Sgt. Maj. Robert J. Cottle was a well-liked SWAT officer who was also a Marine. This week he was killed while serving in Afghanistan. Officer Cottle is the first Los Angeles police officer to be killed in the Iraq or Afghanistan wars.
LAPD Chief Charlie Beck said he had known Cottle for 20 years. and was “deeply saddened” by his death. Beck also said he would talk to reporters about Cottle after Friday’s 9 a.m. recruit graduation ceremony,
LAPPL President Paul Weber was also particularly warm in his praise. “As a SWAT officer, R.J. was a tactical genius,” wrote Weber in the police union’s statement on Thursday late afternoon. “His military service gave him unique skills that he generously shared with fellow officers.”
Cottle leaves behind a wife and a young daughter.
The LA Times has more specific information on the circumstances of Cottle’s death:
[Cottle], 45, was traveling with three other Marines in the Marja region of the country, which has been the focus of an intense U.S.-led offensive against Taliban forces in recent weeks, said LAPD Capt. John Incontro, who oversees SWAT operations.
Their armored vehicle struck an improvised explosive device, killing Cottle and another Marine and seriously wounding the two others, Incontro said. No other details of the incident were available. Cottle, who joined the LAPD in 1990 and won one of the coveted SWAT positions six years later, is the first active LAPD officer to be killed in Iraq or Afghanistan, police officials said.
A veteran of two tours of duty in Iraq, Cottle had deployed to Afghanistan in August last year and was scheduled to return home this summer.
A somber mood fell over the department’s Elysian Park training academy Wednesday afternoon, as members of the tightly knit SWAT unit were summoned to receive news of Cottle’s death from command staff. Officers recalled a friend who stood out even in the rarefied air of SWAT for the intensity he brought to the LAPD’s most demanding assignment and the care he showed for other officers who had turned him into one of the unit’s leaders.
Incontro remembered the night in 2008 when another SWAT officer, Randall Simmons, was killed during a prolonged standoff with a man who had killed several people and then barricaded himself in a house. After Simmons was shot and rushed to a hospital, Cottle went from one SWAT officer to the next, helping to calm them and keep them focused on the still-unfolding situation.
Here’s a randomly chosen 2008 account of the type of thing that R.J. Cottle did as an LAPD SWAT officer.
Bottom line: It sounds as if an exceptionally good man has been lost.
Waited a while to see if anyone would post on this, not surprised the cop haters are silent.
Obviously an exceptional officer and Marine who will be missed by many.
What’s your take on this Celeste? I think the three suspects need to now be tried for murder.
Great question, Sure Fire. Legally, I can’t see how that would ever play out in criminal court since obviously the guilty parties have been long ago adjudicated. I mean, can you? I wonder if there are any precedents for such a thing. From my purely personal emotional perspective, the three shooters assuredly deserve the murder charge.
What a painful, painful story.
I agree SF. They should be tried on murder charges now. It looks like it’s possible too. If they can do it for this case: http://projects.latimes.com/homicide/post/times-coverage-usc-students-1994-shooting-could-be-reopened-homicide-case/
They should be able to do the same with the case you linked.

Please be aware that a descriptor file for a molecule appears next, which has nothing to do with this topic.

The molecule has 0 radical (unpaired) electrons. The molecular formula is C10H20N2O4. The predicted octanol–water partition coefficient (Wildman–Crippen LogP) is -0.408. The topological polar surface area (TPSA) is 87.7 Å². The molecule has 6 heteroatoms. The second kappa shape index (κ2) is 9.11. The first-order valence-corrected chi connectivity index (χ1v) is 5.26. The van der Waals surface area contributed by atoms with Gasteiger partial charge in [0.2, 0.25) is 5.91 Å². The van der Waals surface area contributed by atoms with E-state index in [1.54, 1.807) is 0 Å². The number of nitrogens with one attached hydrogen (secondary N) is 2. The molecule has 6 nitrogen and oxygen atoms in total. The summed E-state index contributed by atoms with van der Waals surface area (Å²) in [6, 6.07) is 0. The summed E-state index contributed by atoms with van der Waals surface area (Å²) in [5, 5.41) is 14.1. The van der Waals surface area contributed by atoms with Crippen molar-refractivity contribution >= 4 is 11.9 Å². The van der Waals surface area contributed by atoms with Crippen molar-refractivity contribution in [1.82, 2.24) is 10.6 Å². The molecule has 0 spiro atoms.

Good find, Bud. Amazing that such a similar case should come up just now.
Okay, that may answer the question.
Sure Fire, can’t you at least thank Celeste for posting the article? You always complain about how she doesn’t report on the things you want her to report about, then when she gives a beautiful write up for a fallen police office and soldier, you only think to bitch and whine about the fact that none of the commenters here sounded off and gave their condolences. You are impossible to please. I’ll bet you that you have absolutely no friends. Maybe a divorced wife, kids who have to see you on weekends, etc. Other than that, it’s just you and the bartender. I’ll bet anything.
Bob was a good man, a great partner and an outstanding police officer. RIP brother. The lAPD lost a fine brother. The city of Los Angeles lost one of th ebest good guys.
My husband has since retired from the USMC. Robert was a fine man. An outstanding MARINE and a GOOD FRIEND to both of us. We remember the good conversations we all had at the Queen Mary celebrating all of the past Marine Corp Birthday Balls. God has him now and will no doubt use him as he sees fit.
R.J. and a few other of the L.A.P.D. SWAT guys came to my city a few years back and taught a SWAT II course to my team. He was a hell of a guy, a true tactician and leader. We had a blast and learned a lot. As a cop and veteran myself, I applaud R.J. for his sacrifice and dedication. A true warrior who will be missed. Semper Fi, R.J.!!
I never met a more Gung-Ho member of the LAPD SWAT Team. He was very proud of being a Member of that Team and being a Recon Marine. At SWAT ROUND-UP he would wear his Gold Recon Wings and Scuba Badge on the back of his Team Baseball Cap. Semper Fi. RIP Brother.
I knew Robert J. Cottle through the eyes of his father Kenneth Cottle, also a Marine, retired. Once a Marine, always a Marine. Ken is one of the most important and greatest men in my life, it is no doubt he raised his son
to be a great American. Robert lived his life to the fullest his entire life. My heart is still thinking of his relentless sacrafice with the LAPD SWAT team and Marines. God Bless his family for their loss. May they always remember Robert gave the ultimate sacrafice for his country with love and the American Spirit. Now he is in good hands.
SAE, San Diego, CA